Tuesday, May 19, 2009
I live in a place where I can ride most mornings. And such is my life that if I don’t get my ride in during the morning, it will get harder to fit that ride in with each progressing hour. I share with a few friends a classification of training days called the O.B.E.—Overtaken By Events. If you say, “O.B.E.” it may have been a good day, but it wasn’t a day with a ride. Your real peers get it.
That said, if I have too many of those days for any reason—flu, injury, work, a sick cat—I miss more than just the ride.
The fact is, the routine of getting ready for the ride itself is the calm before the storm. Being the first up, grabbing some food, mixing a bottle, getting dressed, picking the ride, pumping up the tires, the sound of the garage door and rolling out is as peaceful a start to the morning as I get.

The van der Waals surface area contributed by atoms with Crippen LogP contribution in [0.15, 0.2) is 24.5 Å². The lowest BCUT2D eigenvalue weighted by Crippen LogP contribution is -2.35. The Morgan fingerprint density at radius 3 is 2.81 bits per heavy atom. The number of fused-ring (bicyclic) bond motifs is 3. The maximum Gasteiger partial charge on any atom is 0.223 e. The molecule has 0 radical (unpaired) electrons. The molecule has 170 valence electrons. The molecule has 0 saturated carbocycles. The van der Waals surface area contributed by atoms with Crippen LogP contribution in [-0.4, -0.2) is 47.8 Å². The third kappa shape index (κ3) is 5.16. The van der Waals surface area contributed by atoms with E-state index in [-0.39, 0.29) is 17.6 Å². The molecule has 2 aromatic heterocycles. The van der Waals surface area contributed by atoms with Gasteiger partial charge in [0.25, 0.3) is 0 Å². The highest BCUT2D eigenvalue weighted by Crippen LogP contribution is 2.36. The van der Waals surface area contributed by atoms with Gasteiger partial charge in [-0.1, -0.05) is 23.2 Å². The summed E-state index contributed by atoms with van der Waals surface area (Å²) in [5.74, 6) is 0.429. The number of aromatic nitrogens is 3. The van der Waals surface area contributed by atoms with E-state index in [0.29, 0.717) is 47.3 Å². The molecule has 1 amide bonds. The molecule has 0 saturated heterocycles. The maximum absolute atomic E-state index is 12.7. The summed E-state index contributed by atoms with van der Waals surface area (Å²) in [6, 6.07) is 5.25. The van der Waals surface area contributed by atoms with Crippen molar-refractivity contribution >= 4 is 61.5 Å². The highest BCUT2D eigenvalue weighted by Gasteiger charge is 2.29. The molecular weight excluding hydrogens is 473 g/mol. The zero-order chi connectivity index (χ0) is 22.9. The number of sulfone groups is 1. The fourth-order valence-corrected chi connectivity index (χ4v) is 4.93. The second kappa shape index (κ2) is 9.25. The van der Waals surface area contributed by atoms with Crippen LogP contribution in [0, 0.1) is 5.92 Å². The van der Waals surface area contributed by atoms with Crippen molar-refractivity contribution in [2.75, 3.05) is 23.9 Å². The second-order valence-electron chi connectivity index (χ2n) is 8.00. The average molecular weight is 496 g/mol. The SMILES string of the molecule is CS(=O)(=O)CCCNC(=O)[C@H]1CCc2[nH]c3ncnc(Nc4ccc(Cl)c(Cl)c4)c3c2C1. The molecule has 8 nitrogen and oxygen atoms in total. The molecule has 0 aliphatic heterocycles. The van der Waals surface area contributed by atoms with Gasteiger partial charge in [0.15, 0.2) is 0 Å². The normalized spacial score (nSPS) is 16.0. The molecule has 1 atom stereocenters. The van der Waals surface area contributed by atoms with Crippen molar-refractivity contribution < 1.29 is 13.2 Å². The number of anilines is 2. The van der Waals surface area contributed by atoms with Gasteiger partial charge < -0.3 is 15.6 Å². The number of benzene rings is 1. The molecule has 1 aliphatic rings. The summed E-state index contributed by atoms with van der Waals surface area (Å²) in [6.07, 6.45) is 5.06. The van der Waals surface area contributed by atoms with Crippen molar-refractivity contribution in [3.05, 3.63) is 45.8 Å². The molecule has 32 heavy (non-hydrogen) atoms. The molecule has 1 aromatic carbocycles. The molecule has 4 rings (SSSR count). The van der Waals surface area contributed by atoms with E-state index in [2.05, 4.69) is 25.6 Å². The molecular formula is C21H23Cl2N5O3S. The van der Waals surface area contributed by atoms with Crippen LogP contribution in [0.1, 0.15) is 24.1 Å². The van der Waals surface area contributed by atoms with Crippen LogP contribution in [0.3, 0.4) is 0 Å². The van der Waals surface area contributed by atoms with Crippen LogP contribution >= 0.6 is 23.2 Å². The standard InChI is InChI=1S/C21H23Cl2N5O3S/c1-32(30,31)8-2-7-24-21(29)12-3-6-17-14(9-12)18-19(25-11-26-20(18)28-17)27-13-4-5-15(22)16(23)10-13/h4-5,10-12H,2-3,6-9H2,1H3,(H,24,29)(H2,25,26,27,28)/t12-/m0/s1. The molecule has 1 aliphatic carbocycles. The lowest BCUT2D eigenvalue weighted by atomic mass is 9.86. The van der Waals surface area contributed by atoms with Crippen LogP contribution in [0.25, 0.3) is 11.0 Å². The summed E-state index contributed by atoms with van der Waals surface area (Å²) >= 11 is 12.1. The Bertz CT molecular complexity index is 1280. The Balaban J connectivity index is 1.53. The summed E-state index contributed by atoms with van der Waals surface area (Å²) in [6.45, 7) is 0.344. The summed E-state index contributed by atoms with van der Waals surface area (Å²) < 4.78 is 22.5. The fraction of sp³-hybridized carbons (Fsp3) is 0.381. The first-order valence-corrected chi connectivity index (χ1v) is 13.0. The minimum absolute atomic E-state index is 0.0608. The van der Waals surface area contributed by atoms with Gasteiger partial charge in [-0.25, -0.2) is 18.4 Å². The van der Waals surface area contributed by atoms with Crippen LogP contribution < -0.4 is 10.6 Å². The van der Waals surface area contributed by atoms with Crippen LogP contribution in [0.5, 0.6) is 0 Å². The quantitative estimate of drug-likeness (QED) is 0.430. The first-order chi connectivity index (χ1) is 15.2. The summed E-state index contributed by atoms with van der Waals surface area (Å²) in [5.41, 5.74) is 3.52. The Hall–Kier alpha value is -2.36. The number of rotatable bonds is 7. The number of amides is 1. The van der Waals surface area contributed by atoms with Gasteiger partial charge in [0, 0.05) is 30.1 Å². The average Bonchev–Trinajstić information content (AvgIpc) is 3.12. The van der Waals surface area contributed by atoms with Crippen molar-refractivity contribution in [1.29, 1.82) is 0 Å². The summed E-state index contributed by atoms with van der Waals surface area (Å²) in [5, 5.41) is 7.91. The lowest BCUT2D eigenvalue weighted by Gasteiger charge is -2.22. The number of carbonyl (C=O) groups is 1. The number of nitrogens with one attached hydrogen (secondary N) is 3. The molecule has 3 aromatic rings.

The best part, though, is getting to the start of the ride, waiting for the others to arrive and then rolling out. The warmup gives friends a chance to chat, to catch up, congratulate teammates on recent placings and even goof off a bit.
These lighthearted moments that I miss most when I haven’t been able to ride. It seems odd, but the days of hard training run together so that one performance on a long straight may be indistinguishable from another; I can go weeks at a time getting to the top of a hill with the same five guys nearby. But those connections with other riders that I make when my heartrate isn’t in triple digits are an important part of what makes me a rider.
Of course, there’s another side to the routine. When I hit the door upon returning from the ride, I’ve got my actions scheduled to the minute, from warming the shower while I undress to pushing on my shoes as I run my fingers through my hair. Frankly, if I did intervals with this kind of precision I’d still be winning races.
That thought really doesn’t bother me, though. As I move through my day, knowing that I’ve had a ride and connected with other riders is enough to remind me that there’s more to my life than just a job and bills. No matter how bad a day gets, if I got a ride in, it can’t be a bad day.